The opposition National Democratic Congress has, to some extent, demonstrated its stance on the government’s plan to levy a 1.75 percent levy on all electronic transactions in the eyes of the Ghanaian people.
While the opposition party’s minority side in parliament continues to oppose the Electronic Transactions Levy (E-Levy), there appears to be some skepticism about the sincerity of their opposition and the motivations behind it.
Officials from the current government have accused the NDC of resisting the E-Levy, which is currently a bill before parliament, in order to boost the party’s chances ahead of the 2024 general elections.
The ruling New Patriotic Party has also accused the opposition of opposing the bill’s approval in order to prevent the current government from carrying out its obligations.
With the NDC adamantly opposing the E-Levy, citing a variety of reasons, including the current economic misery of Ghanaians, a crucial question has arisen as a litmus test for the party’s sincerity.
When Ghana returns to the polls in 2024, the topic of whether the NDC will see to the repeal of a legislated E-Levy is progressively gaining pace in the discourse around the law, with little to very little to no response supplied by the party.
While the party has been mute on the topic, the public got the closest to an answer when Johnson Asiedu Nketia, the NDC’s General Secretary, appeared on Okay FM’s Ade Akye Abia morning show presented by Kwame Nkruamah Tikese on Friday, January 28, 2022.
“Will the NDC see to its continued implementation or will it be cancelled or decreased alternatively if parliament votes on the E-Levy and it is put into law and it is sustained for years?” the host inquired.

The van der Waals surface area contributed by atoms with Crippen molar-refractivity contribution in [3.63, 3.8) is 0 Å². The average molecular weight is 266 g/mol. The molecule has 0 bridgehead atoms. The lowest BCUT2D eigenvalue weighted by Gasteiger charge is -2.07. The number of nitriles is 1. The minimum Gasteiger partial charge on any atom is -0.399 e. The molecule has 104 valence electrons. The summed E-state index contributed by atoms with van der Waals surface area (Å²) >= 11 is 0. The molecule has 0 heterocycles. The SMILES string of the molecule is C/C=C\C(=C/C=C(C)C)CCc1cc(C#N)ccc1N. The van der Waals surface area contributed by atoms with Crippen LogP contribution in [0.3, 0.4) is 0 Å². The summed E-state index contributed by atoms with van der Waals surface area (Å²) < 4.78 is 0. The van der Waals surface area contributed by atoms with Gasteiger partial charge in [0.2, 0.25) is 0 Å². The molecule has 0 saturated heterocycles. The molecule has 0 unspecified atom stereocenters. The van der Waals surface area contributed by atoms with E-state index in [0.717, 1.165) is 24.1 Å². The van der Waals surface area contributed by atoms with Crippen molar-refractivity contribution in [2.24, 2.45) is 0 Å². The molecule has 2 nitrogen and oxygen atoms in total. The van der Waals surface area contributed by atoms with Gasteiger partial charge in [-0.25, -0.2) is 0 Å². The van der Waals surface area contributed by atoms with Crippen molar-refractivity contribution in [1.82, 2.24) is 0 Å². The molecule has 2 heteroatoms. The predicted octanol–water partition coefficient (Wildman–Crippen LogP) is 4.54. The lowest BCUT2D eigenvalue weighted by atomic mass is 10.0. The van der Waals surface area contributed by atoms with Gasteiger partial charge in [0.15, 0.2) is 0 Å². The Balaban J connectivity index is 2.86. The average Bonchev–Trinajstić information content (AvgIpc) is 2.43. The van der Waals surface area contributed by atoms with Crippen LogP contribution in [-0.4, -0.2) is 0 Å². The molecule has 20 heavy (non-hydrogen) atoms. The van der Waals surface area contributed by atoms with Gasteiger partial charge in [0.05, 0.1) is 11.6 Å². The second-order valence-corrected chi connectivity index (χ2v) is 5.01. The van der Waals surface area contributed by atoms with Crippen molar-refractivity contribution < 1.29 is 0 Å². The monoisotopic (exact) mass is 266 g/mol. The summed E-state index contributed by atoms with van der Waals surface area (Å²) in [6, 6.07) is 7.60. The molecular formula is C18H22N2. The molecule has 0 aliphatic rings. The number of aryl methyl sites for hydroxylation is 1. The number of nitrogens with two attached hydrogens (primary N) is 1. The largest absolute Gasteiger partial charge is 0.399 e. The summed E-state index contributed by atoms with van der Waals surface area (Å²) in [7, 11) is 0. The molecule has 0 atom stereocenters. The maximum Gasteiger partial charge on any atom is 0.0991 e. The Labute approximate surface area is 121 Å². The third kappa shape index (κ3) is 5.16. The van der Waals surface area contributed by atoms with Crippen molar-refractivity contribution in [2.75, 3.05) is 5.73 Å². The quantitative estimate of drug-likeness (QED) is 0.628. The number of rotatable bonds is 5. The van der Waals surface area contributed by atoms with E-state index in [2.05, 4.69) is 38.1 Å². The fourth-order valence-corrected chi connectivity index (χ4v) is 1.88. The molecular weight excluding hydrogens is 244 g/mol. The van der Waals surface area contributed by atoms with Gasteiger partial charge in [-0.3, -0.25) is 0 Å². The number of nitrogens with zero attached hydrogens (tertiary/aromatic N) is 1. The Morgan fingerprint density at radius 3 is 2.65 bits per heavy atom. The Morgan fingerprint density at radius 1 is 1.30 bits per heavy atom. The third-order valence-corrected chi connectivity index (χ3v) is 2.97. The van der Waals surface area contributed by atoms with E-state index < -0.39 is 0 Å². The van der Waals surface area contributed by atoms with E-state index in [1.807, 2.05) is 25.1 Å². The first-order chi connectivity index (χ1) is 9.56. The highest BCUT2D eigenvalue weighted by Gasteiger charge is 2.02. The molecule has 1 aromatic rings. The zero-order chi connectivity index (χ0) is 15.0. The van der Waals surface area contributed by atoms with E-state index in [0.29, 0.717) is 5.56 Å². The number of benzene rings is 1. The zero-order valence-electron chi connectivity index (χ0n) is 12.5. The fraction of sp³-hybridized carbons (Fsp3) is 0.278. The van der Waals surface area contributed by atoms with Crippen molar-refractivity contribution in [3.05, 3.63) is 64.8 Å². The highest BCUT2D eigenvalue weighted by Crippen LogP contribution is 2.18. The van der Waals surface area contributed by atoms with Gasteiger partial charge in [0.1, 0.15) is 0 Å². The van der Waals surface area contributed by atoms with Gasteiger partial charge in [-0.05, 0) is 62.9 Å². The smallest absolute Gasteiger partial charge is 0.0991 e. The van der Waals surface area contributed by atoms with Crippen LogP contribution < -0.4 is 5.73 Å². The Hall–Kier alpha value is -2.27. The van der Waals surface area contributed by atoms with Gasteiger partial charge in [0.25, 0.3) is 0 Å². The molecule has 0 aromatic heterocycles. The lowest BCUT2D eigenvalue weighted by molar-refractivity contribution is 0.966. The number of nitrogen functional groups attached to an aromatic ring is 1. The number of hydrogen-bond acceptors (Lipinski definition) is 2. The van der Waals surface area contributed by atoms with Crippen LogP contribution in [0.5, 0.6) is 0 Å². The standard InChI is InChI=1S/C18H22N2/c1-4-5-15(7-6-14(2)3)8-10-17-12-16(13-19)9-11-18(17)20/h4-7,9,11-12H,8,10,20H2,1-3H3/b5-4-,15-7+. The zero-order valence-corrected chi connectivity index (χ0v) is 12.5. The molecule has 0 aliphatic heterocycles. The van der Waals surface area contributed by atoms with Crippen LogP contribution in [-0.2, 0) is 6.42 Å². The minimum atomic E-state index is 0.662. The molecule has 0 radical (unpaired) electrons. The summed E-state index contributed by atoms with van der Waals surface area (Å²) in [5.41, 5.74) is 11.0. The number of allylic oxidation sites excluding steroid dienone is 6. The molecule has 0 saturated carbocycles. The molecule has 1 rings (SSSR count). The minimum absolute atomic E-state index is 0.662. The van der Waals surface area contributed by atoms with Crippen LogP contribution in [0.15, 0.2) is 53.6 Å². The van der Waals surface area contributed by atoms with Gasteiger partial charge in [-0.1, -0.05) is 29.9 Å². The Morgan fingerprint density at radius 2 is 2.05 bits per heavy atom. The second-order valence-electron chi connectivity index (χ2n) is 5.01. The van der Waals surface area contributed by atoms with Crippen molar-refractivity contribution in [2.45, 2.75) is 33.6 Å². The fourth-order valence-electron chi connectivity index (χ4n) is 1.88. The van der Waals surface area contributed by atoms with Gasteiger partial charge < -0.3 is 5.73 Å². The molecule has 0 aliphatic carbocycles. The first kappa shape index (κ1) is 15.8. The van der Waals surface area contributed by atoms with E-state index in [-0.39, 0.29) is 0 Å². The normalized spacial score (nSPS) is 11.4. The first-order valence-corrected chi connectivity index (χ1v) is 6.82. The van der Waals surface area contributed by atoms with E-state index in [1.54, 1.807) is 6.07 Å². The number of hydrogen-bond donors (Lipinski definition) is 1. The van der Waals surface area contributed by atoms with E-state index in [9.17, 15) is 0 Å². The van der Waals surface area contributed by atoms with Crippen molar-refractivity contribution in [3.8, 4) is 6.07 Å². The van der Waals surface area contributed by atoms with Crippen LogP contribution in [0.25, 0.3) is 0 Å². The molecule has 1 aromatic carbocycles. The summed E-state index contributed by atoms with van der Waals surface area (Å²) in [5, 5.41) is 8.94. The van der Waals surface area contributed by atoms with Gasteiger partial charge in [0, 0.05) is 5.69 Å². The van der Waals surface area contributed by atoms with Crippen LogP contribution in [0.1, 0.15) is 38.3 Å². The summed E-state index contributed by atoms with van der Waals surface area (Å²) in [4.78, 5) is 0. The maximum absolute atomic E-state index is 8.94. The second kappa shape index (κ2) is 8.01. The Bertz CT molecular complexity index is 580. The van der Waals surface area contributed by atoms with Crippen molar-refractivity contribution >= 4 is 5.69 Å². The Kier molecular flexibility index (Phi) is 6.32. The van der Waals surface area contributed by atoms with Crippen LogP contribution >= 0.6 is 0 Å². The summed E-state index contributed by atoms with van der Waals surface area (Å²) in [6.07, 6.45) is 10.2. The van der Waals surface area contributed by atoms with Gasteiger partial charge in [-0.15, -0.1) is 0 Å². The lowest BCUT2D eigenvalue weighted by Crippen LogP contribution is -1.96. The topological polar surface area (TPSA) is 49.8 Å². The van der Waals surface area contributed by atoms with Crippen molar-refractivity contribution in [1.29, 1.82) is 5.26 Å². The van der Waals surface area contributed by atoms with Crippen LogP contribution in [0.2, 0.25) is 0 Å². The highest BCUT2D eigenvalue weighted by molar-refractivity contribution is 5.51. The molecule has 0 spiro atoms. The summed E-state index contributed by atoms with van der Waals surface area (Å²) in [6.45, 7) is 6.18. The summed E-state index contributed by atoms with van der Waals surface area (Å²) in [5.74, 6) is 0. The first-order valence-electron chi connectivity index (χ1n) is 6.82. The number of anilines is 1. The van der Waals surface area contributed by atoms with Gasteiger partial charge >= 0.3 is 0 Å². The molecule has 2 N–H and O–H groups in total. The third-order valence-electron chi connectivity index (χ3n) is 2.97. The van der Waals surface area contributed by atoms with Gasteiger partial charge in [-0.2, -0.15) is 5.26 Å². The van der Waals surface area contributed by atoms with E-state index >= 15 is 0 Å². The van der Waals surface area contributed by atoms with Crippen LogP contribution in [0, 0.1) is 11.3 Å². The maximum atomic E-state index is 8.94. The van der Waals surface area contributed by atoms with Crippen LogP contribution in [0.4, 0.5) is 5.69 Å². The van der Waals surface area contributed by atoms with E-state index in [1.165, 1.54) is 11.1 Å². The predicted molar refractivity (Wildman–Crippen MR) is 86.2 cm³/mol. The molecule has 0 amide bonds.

Though there was an opportunity for the opposition party’s secretary to completely persuade critics of the party’s position on the E-Levy, Mr Asiedu Nketia was not precise in his response, other than to reiterate that the party does not support the tax policy?
“We haven’t even gotten there yet.” We’re saying the thing (E-Levy) isn’t good, so how does it come back if it comes and we gain power? We are requesting that they refrain from bothering us with it. They should go to the NPP MPs and ask for their agreement.
“They are the majority, and as the expression goes,’majority rules,’ so how can the minority be blamed for the bill’s failure to pass?” We are supporting Ghanaians who oppose the law. As a result, we claim that our 137 MPs will be unable to vote in favor of it. “Let your 138 MPs vote to ratify it if they want to,” he said.
The E-Levy bill is still a source of controversy between the majority and minority parties in parliament.
The minority’s decision to entirely reject the law has caused a stalemate in the government’s efforts to gain parliament’s approval for the bill, which was not included in the 2022 budget.
The administration has found it difficult to get the bill enacted due to a one-to-one difference in the number of majority and minority MPs, while discussions on the bill in the chamber of parliament have resulted in clashes between the majority and minority on several occasions.
The government is seeking to break through what it claims is a consensus-building exercise it is engaged in with the minority by resubmitting the bill to the parliament next week.
Meanwhile, the minority, on the other side, is resolute about not changing its mind.